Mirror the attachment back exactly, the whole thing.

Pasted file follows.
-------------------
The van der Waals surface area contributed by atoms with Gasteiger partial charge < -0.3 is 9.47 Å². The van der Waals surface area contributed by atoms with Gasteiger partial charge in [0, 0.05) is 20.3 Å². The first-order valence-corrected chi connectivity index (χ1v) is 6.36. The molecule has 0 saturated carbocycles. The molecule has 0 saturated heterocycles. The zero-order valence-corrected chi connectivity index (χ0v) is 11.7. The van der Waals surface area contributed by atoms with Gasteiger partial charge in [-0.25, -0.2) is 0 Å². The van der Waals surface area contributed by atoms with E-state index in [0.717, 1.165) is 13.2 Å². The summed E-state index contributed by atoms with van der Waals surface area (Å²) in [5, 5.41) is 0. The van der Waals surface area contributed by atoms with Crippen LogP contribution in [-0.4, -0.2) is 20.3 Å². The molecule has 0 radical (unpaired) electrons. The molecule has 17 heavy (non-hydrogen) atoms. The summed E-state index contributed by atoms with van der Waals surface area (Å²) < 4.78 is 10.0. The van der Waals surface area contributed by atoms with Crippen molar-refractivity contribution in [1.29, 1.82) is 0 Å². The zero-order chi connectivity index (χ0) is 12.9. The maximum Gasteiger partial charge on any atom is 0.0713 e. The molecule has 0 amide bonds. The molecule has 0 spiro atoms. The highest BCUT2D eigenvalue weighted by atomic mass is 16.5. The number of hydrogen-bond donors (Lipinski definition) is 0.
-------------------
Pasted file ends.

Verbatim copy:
The van der Waals surface area contributed by atoms with Gasteiger partial charge < -0.3 is 9.47 Å². The van der Waals surface area contributed by atoms with Gasteiger partial charge in [0, 0.05) is 20.3 Å². The first-order valence-corrected chi connectivity index (χ1v) is 6.36. The molecule has 0 saturated carbocycles. The molecule has 0 saturated heterocycles. The zero-order valence-corrected chi connectivity index (χ0v) is 11.7. The van der Waals surface area contributed by atoms with Gasteiger partial charge in [-0.25, -0.2) is 0 Å². The van der Waals surface area contributed by atoms with E-state index in [0.717, 1.165) is 13.2 Å². The summed E-state index contributed by atoms with van der Waals surface area (Å²) in [5, 5.41) is 0. The van der Waals surface area contributed by atoms with Crippen LogP contribution in [-0.4, -0.2) is 20.3 Å². The molecule has 0 radical (unpaired) electrons. The molecule has 17 heavy (non-hydrogen) atoms. The summed E-state index contributed by atoms with van der Waals surface area (Å²) < 4.78 is 10.0. The van der Waals surface area contributed by atoms with Crippen molar-refractivity contribution in [1.29, 1.82) is 0 Å². The zero-order chi connectivity index (χ0) is 12.9. The maximum Gasteiger partial charge on any atom is 0.0713 e. The molecule has 0 amide bonds. The molecule has 0 spiro atoms. The highest BCUT2D eigenvalue weighted by atomic mass is 16.5. The number of hydrogen-bond donors (Lipinski definition) is 0.